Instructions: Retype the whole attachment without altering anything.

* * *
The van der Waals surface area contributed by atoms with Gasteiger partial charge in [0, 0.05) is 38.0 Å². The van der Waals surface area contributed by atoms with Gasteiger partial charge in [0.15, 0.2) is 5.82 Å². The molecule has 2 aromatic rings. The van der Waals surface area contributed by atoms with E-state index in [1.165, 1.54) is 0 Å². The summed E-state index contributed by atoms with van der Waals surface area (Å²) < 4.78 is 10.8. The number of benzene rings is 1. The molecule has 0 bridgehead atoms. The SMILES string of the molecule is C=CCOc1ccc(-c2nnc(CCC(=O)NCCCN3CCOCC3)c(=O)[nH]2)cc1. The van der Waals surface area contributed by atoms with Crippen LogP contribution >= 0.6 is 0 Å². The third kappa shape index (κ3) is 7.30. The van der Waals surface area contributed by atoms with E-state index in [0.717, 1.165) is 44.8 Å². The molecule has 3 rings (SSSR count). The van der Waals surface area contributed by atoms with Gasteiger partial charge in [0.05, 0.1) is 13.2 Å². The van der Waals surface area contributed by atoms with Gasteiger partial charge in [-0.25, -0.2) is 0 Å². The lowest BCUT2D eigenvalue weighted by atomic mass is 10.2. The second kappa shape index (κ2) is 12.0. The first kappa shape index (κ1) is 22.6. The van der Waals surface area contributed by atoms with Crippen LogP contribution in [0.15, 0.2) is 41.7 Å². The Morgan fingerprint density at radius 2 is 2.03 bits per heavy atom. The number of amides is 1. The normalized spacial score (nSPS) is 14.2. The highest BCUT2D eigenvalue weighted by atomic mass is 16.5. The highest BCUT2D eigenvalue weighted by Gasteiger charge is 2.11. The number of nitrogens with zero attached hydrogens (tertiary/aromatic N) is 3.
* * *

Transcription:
The van der Waals surface area contributed by atoms with Gasteiger partial charge in [0, 0.05) is 38.0 Å². The van der Waals surface area contributed by atoms with Gasteiger partial charge in [0.15, 0.2) is 5.82 Å². The molecule has 2 aromatic rings. The van der Waals surface area contributed by atoms with E-state index in [1.165, 1.54) is 0 Å². The summed E-state index contributed by atoms with van der Waals surface area (Å²) < 4.78 is 10.8. The number of benzene rings is 1. The molecule has 0 bridgehead atoms. The SMILES string of the molecule is C=CCOc1ccc(-c2nnc(CCC(=O)NCCCN3CCOCC3)c(=O)[nH]2)cc1. The van der Waals surface area contributed by atoms with Crippen LogP contribution >= 0.6 is 0 Å². The third kappa shape index (κ3) is 7.30. The van der Waals surface area contributed by atoms with E-state index in [0.717, 1.165) is 44.8 Å². The molecule has 3 rings (SSSR count). The van der Waals surface area contributed by atoms with Gasteiger partial charge in [0.05, 0.1) is 13.2 Å². The van der Waals surface area contributed by atoms with Gasteiger partial charge in [-0.25, -0.2) is 0 Å². The lowest BCUT2D eigenvalue weighted by atomic mass is 10.2. The second kappa shape index (κ2) is 12.0. The first kappa shape index (κ1) is 22.6. The van der Waals surface area contributed by atoms with Crippen LogP contribution in [0.15, 0.2) is 41.7 Å². The Morgan fingerprint density at radius 2 is 2.03 bits per heavy atom. The number of amides is 1. The normalized spacial score (nSPS) is 14.2. The highest BCUT2D eigenvalue weighted by atomic mass is 16.5. The highest BCUT2D eigenvalue weighted by Gasteiger charge is 2.11. The number of nitrogens with zero attached hydrogens (tertiary/aromatic N) is 3.